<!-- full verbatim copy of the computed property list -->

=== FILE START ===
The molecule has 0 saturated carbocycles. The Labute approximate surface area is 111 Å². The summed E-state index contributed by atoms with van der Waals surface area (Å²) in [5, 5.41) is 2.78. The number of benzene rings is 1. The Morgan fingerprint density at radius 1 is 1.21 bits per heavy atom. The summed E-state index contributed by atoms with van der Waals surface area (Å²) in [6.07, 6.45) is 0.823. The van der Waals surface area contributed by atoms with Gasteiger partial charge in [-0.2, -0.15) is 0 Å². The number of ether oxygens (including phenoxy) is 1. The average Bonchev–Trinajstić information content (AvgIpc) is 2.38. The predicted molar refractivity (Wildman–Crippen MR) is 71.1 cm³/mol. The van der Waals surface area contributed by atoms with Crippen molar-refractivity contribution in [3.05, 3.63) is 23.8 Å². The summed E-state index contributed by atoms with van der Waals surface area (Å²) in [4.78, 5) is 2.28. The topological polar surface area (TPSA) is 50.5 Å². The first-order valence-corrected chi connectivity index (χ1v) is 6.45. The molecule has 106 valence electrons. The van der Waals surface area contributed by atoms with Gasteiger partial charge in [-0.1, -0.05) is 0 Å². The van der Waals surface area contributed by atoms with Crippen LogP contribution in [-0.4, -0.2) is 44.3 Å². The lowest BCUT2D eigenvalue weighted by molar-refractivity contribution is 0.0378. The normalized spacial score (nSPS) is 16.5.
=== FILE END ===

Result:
The molecule has 0 saturated carbocycles. The Labute approximate surface area is 111 Å². The summed E-state index contributed by atoms with van der Waals surface area (Å²) in [5, 5.41) is 2.78. The number of benzene rings is 1. The Morgan fingerprint density at radius 1 is 1.21 bits per heavy atom. The summed E-state index contributed by atoms with van der Waals surface area (Å²) in [6.07, 6.45) is 0.823. The van der Waals surface area contributed by atoms with Gasteiger partial charge in [-0.2, -0.15) is 0 Å². The number of ether oxygens (including phenoxy) is 1. The average Bonchev–Trinajstić information content (AvgIpc) is 2.38. The predicted molar refractivity (Wildman–Crippen MR) is 71.1 cm³/mol. The van der Waals surface area contributed by atoms with Crippen molar-refractivity contribution in [3.05, 3.63) is 23.8 Å². The summed E-state index contributed by atoms with van der Waals surface area (Å²) in [4.78, 5) is 2.28. The topological polar surface area (TPSA) is 50.5 Å². The first-order valence-corrected chi connectivity index (χ1v) is 6.45. The molecule has 106 valence electrons. The van der Waals surface area contributed by atoms with Gasteiger partial charge in [-0.1, -0.05) is 0 Å². The van der Waals surface area contributed by atoms with Crippen LogP contribution in [-0.4, -0.2) is 44.3 Å². The lowest BCUT2D eigenvalue weighted by molar-refractivity contribution is 0.0378. The normalized spacial score (nSPS) is 16.5.